In 2013, Ireland held a national referendum on a proposed constitutional provision. The referendum passed, and the proposal became the 33rd Amendment to the Constitution of Ireland. The amendment authorised the creation of an intermediate appellate court between the High Court (i.e., Ireland’s trial court of general jurisdiction) and the Supreme Court of Ireland. During the referendum, the new court was promoted as a solution to the backlog of the appellate cases before the Supreme Court. The creation of the new court was supported by the judiciary and each major political party, including those in opposition. Only a few people publicly opposed the creation of the new court: I was one of those people.
It is interesting to note that just prior to the 2013 referendum, the media and members of the governing coalition indicated that the size of the Supreme Court backlog was some 500 to 600 cases. But one year later, in 2014, when the Court of Appeal opened, the Supreme Court transferred more than twice that number of cases from its list [or docket] to the Court of Appeal. Compare Alan Shatter, Minister for Justice, Equality and Defence, ‘A new court of appeal would enhance access to justice’ The Irish Times (Dublin, 11 September 2013, 5:23am) (“Over 500 appeals await resolution.”), and ‘FG duo say “yes” to new court of appeal’ The Irish Independent (Dublin, 2 October 2013, 5:22am) (quoting Fine Gael* TDs** Andrew Doyle and Simon Harris’s joint statement: “There are currently over 600 appeals in the queue ...”), with Courts Service, Annual Report 2014, p.36 (explaining that the Supreme Court transferred “1,355 civil matters ... from Supreme Court to Court of Appeal” and that the Supreme Court retained “[o]ver 800 appeals”). This discrepancy has never been explained. Indeed, it is not possible to believe that the backlog—in the space of one year—went from 500 appellate cases to some 2,155 cases.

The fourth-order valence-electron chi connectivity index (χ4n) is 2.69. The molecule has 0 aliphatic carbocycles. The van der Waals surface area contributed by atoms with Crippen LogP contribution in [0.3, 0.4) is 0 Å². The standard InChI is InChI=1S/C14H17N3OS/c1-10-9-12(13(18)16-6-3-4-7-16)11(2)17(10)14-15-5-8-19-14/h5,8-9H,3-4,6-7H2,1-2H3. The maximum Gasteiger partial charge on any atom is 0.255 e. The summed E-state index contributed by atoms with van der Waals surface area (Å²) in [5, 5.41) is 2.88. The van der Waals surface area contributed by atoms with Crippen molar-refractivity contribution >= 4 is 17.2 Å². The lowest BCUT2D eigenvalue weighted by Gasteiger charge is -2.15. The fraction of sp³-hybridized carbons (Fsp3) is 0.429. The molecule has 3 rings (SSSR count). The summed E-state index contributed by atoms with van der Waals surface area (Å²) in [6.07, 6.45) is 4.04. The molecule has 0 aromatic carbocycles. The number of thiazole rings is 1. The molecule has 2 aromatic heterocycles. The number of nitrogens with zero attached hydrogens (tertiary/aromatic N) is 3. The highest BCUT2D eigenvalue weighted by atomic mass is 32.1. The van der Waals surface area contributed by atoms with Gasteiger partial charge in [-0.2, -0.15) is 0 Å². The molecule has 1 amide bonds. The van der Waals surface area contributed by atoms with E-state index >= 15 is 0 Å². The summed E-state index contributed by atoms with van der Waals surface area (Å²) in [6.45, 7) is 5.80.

Seth Barrett Tillman, ‘Has the Irish Court of Appeal Solved the Judicial Backlog? Can it?’ (2016) 34 Irish Law Times 210, 211 n.11. This article is availalbe on Westlaw.IE. Irish Law Times is a professional journal: its articles are reviewed by practitioners.
*Fine Gael or FG was the dominant political party in the coalition which controlled the Irish government at the time of the 2013 referendum and when the Court of Appeal was put into operation in 2014.
**TD is an abbreviation for Teachta Dála, which translates as member of Dáil Éireann, the lower house of the Oireachtas, the Irish Parliament.
Twitter: https://twitter.com/SethBTillman ( @SethBTillman )
My prior post: Seth Barrett Tillman, Letter to the Editor, The Guardian, Response to Sisonke Msimang’s “Caster Semenya is the one at a disadvantage,” The New Reform Club (Aug. 26, 2016, 6:00 PM)